June 13, 2013 8:58 pm
Ms Ahrendts, who was this week named as the highest paid FTSE 100 chief executive for the previous year, took home £15.6m in the year to March 2012, after she cashed in £11.9m of shares awarded under long-term incentive schemes.
In the year to March 31 2013, Ms Ahrendts exercised 280,000 shares at £12.66 each, worth £3.54m.
She also received pay of £3.26m, down from the £3.69m in 2012, after her bonus fell from £1.98m to £1.55m.
Burberry said Ms Ahrendts received 75 per cent of the bonus she was entitled to, and she would reinvest her bonus into a company share-matching scheme.
It also said the “strategic and financial objectives” for 500,000 shares to vest on April 1 2015 had been “achieved in full during 2012/13.” The shares were worth £6.75m at Thursday’s close.
Stacey Cartwright, who will step down as finance director at Burberry’s annual meeting next month, received total remuneration of £1.54m, down from £1.69m in the year earlier, after her bonus fell from £900,000 to £698,000.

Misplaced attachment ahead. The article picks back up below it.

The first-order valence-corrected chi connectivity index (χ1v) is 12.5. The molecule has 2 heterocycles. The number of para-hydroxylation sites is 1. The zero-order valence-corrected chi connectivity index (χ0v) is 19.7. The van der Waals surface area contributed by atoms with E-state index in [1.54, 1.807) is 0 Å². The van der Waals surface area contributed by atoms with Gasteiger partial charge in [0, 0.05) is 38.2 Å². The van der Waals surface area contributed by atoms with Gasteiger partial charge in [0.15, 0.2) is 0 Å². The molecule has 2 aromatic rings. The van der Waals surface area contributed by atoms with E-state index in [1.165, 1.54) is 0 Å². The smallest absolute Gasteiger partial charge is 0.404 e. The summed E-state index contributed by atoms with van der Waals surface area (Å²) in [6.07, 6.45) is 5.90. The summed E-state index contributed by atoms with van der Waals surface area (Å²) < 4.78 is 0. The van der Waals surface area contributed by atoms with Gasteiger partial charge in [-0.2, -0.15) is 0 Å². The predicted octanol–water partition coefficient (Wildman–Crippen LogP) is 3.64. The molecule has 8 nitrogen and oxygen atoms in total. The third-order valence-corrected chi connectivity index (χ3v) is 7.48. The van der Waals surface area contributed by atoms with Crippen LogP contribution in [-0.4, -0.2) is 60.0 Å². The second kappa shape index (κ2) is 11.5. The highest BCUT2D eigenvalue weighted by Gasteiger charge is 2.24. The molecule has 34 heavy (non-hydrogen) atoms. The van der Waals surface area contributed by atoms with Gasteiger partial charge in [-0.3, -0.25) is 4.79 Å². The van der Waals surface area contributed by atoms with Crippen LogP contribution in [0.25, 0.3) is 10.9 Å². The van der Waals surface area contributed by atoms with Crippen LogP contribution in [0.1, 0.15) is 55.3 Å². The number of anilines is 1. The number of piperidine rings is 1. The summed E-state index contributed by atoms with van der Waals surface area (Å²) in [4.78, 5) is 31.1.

Burberry said Ms Cartwright did not receive a pay-off. Ms Cartwright exercised 135,000 shares worth £1.64m in July 2012. The company said all her outstanding share awards would lapse when she left.
Burberry said: “Under the leadership of Angela Ahrendts and her senior team, Burberry has generated exceptional returns for shareholders in a period characterised by economic turbulence. Burberry continued this growth in 2012/13, delivering another year of record revenue and profit for shareholders. Adjusted earnings per share increased 14 per cent and the full year dividend has been raised by 16 per cent.”
Since Ms Ahrendts took over in 2006, Burberry’s share price has roughly trebled, largely on the back of booming demand in China for Burberry’s staple products of expensive trenchcoats and accessories.
The group has leapt into the digital market, with livestreamed catwalk shows, and even its own social media site. It has also brought its beauty division in-house and expanded its retail stores rapidly, particularly in China, where it has taken direct control of its stores.
However a profit warning in September wiped a fifth off the group’s market capitalisation, due largely to worries about its sales in China.
Ms Cartwright was well regarded, and the shares fell almost 7 per cent when her departure was announced in February.
Please don't cut articles from FT.com and redistribute by email or post to the web.